Justice-involved youth have high rates of alcohol and marijuana use. However, little is known about what may drive these rates over time. Using a large-scale (N = 1,056; 41.4% African American, 33.5% Hispanic) longitudinal study with strong retention (M retention = 90% over Years 1-7), we utilized random-effects regression to determine the comparative contribution of four sets of factors in justice-involved males' patterns of marijuana and heavy alcohol use (number of times drunk) over 7 years of follow-up: demographic, personality, situational, and neuropsychological factors. Across both marijuana and heavy alcohol use models, three factors were particularly strong contributors to lower rates of substance use: (a) Hispanic ethnicity, (b) less exposure (street) time, and (c) better impulse control. Similarly, two factors were strong contributors to increased rates of marijuana and heavy alcohol use: (a) delinquent peers and (b) family member arrest. Together, these findings indicate the relative superiority of these independent variables over other categories (i.e., neuropsychological factors) in predicting high-risk youths' long-term (7-year) rates of substance use. These findings also suggest the importance of evaluating the connection of these areas for high-risk, adjudicated youth.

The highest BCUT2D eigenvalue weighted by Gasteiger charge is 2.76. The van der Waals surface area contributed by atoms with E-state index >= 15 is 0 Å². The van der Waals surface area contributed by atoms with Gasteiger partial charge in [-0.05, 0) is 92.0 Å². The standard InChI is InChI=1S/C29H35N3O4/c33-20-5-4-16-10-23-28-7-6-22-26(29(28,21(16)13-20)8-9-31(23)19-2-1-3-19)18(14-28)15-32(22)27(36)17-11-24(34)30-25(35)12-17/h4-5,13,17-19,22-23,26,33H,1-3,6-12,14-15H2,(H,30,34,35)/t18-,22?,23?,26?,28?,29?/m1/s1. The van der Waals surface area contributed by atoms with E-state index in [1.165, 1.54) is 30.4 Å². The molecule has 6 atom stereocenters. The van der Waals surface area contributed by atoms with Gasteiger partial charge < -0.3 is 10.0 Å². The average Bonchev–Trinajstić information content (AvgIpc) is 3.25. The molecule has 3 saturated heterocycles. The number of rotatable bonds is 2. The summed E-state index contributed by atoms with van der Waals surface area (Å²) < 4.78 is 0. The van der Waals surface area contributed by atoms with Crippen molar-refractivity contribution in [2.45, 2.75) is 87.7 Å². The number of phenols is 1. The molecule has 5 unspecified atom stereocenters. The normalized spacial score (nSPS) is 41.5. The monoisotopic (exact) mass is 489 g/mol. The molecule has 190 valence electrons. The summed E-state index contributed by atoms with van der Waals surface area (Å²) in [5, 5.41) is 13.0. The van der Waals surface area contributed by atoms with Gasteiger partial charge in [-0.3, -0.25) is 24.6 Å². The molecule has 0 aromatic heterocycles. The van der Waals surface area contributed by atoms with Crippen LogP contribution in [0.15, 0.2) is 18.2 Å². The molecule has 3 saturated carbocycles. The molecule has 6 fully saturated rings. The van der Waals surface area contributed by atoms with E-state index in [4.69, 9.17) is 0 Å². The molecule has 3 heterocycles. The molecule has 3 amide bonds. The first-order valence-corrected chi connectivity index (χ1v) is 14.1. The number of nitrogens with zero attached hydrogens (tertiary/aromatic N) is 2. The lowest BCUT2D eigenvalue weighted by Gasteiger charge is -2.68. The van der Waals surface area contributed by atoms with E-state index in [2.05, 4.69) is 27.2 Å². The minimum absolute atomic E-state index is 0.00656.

- juvenile justice